Whilst details of these figures and designs remain under consideration, we look forward to hearing more as the story unfolds.
Did you know how far back in history our banknotes date? Let us know in the comments below!
Secure the last-ever £1 banknote to your collection!
- NatWest, 3 London Street, Old Market Square, Basingstoke, RG21 7NS
- HSBC, 41 Southgate, Bath, BA1 1TN
- NatWest, 8-9 Quiet Street, Bath, BA1 2JN
- HSBC, 130 New Street, Birmingham, B2 4JU
- Lloyds Bank, 36-38 New Street, Birmingham, B2 4LP
- NatWest, 144 New Street, Birmingham, B2 4NY
- Santander, Unit 6, Caxton Gate, Corporation Street, Birmingham, B2 4LP
- TSB, 134 New Street, Birmingham, B2 4NS
- Virgin Money, Temple Point, 1 Temple Row, Birmingham, B1 5YB
- Santander, 9 Nelson Street, Bradford, BD1 5AN
- Eurochange, Cribbs Causeway, Bristol, BS34 5QT
- NM Money, 15 South Walk, Cwmbran, NP44 1PU
- TSB, 28 Hanover Street, Edinburgh, EH2 2DS
- HSBC, 33 Park Row, Leeds, LS1 1LD
- Santander, PR Work Café, 10-12 Park Row, Leeds, LS1 5HD
- Yorkshire Bank, 94-96 Briggate, Leeds, LS1 6NP
- Santander, Carlton Park, King Edward Avenue, Narborough, Leicester, LE19 0AL
- Santander, 45 Lord Street, Liverpool, L2 6PB
- TSB, 81-83 Lord Street, Liverpool, L2 6PG
- Barclays, 2 Churchill Place, Canary Wharf, London, E14 5RB
- Barry’s Food & Wine, 149 Hoxton Street, London, N1 6PJ
- HSBC, 165 Fleet Street, London, EC4A 2DY
- Halifax, 118-132 New Oxford Street, London, WC1A 1HL
- NatWest, 1 Princes Street, London, EC2R 8BP
- NatWest, 34 Henrietta Street, London, WC2E 8NL
- NatWest, 10 Southwark Street, London, SE1 1TJ
- Post Office, 52 Blackfriars Road, London, SE1 8NN
- Post Office, 39-41 Farringdon Road, London, EC1M 3JB
- Post Office, 11 White Kennet Street, Houndsditch, London, E1 7BS
- Post Office, 19a Borough High Street, London, SE1 9SF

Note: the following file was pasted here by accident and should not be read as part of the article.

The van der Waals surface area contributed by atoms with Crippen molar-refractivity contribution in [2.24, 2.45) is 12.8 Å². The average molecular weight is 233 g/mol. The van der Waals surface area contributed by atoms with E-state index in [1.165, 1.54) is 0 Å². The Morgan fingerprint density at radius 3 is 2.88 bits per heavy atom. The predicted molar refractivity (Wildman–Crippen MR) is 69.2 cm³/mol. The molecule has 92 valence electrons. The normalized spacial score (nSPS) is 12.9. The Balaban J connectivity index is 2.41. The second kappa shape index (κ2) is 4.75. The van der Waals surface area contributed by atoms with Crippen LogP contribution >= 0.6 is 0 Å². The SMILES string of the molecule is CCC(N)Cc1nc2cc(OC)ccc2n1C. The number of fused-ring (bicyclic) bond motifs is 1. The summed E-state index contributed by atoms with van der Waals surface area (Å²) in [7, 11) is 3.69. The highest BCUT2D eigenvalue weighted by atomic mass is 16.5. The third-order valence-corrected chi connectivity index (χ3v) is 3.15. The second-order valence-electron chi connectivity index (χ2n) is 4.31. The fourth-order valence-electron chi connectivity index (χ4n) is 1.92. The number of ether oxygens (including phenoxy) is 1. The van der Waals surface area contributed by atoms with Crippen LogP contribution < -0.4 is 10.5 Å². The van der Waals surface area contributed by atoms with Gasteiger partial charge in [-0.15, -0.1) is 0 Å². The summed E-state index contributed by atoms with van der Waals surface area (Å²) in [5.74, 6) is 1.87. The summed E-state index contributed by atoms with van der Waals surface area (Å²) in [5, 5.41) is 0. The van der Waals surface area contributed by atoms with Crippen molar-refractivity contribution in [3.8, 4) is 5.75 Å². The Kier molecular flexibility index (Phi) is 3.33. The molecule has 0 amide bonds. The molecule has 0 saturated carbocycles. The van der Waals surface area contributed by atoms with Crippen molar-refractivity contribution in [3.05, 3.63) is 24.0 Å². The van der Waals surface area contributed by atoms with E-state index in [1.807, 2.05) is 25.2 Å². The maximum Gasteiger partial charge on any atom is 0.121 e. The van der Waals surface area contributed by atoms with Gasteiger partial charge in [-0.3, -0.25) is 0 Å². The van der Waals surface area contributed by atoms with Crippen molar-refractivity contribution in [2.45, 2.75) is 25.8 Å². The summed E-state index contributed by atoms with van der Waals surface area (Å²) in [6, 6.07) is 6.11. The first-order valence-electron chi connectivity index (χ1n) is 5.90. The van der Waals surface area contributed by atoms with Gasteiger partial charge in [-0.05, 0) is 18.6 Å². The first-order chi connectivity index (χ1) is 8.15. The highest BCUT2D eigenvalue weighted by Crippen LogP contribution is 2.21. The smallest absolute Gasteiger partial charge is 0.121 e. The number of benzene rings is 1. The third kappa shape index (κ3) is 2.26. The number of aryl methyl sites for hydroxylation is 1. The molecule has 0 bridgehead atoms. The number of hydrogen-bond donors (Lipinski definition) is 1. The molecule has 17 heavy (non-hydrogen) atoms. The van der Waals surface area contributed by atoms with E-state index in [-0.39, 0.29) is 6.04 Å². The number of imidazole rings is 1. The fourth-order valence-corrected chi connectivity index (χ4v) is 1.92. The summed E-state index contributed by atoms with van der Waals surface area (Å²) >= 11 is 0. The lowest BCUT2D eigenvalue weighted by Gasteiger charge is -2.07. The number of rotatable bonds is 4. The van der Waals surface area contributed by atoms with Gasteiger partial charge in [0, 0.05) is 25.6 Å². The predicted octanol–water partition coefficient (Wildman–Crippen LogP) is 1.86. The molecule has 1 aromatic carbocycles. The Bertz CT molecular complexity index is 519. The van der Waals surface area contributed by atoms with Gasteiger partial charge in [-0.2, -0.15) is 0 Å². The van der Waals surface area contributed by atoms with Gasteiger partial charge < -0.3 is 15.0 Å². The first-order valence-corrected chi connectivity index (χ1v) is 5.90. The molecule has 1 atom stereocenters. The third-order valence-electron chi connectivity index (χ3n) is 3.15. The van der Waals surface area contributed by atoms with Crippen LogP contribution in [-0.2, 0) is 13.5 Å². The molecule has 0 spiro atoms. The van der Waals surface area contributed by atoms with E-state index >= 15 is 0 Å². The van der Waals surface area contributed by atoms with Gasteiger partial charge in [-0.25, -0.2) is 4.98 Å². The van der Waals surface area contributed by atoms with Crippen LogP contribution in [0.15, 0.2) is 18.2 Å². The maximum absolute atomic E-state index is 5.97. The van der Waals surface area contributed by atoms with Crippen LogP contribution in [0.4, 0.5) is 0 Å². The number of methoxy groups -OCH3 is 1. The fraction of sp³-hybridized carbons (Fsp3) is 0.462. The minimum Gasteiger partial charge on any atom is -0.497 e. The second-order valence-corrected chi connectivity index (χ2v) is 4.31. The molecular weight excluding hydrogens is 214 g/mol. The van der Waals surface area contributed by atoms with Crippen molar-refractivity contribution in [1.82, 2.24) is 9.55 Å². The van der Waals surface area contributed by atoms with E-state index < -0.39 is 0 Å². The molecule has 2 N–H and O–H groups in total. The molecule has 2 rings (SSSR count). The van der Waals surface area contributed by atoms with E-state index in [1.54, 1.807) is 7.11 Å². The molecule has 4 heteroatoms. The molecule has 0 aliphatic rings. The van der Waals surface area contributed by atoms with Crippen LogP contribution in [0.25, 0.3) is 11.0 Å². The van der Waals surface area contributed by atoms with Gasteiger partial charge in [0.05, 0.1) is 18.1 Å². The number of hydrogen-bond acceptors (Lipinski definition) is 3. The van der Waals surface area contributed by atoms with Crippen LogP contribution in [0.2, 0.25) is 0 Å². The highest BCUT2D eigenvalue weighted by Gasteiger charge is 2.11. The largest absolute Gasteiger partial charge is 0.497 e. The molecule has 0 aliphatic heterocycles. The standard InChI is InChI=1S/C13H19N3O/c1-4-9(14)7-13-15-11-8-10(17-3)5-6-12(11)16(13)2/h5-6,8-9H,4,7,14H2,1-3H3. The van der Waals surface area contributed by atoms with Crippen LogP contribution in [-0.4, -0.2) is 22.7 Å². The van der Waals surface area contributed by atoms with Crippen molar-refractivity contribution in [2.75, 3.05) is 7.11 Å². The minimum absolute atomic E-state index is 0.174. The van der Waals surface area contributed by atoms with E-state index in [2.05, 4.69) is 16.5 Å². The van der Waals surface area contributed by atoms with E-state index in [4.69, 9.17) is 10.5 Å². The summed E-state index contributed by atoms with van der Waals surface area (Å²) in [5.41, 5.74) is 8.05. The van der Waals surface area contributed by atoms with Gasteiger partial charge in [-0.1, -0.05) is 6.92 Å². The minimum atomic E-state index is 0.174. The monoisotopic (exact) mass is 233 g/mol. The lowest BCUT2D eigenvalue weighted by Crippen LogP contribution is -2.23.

- Post Office, 125-131 Westminster Bridge Road, London, SE1 7HJ
- Santander, 48-54 Moorgate, London, EC2R 6EJ
- Santander, 164-167 Tottenham Court Road, London, W1T 7JE
- Santander, 2 Triton Square, Regents Place, London, NW1 3AN
- The Cooperative Food, 185 Old Street, Shoreditch, London, EC1V 9NP
- TSB, 55 Bow Bells House, Cheapside, London, EC2V 6AT
- Virgin Money, 154-158 Kensington High Street, London, W8 7RL
- Lloyds Bank, 42-46 Market Street, Manchester, M1 1PW
- NatWest, 1 Hardman Blvd, Manchester, M3 3AQ
- TSB, 21 Market Street, Manchester, M1 1WR
- Santander, 110-112 High Street, Margate, Kent, CT9 1JR
- Santander, 201 Grafton Gate East, Milton Keynes, MK9 1AN
- Santander, 112-118 Northumberland Street, Newcastle, NE1 7DG
- Barclays, Unit 2 Blue, MediaCityUK, Salford, M50 2AD
- Lowry Outlet Mall, The Lowry Designer Outlet, Salford Quays, M50 3AH
- Post Office, 12 Ellesemere Road, Sheffield, S4 7JB
- Yorkshire Bank, Fargate, Sheffield, S1 1LL
- Nationwide, Nationwide House, Pipers Way, Swindon, SN3 1TA
- Post Office, 56-58 Oxford Street, Mountain Ash, Mid Glamorgan, CF45 3HB
- Santander, 5-7 Queen Street, Cardiff, South Glamorgan, CF10 2AF
This morning The Bank of England revealed Alan Turing as the new face of the £50 banknote, which will be released into circulation in 2021.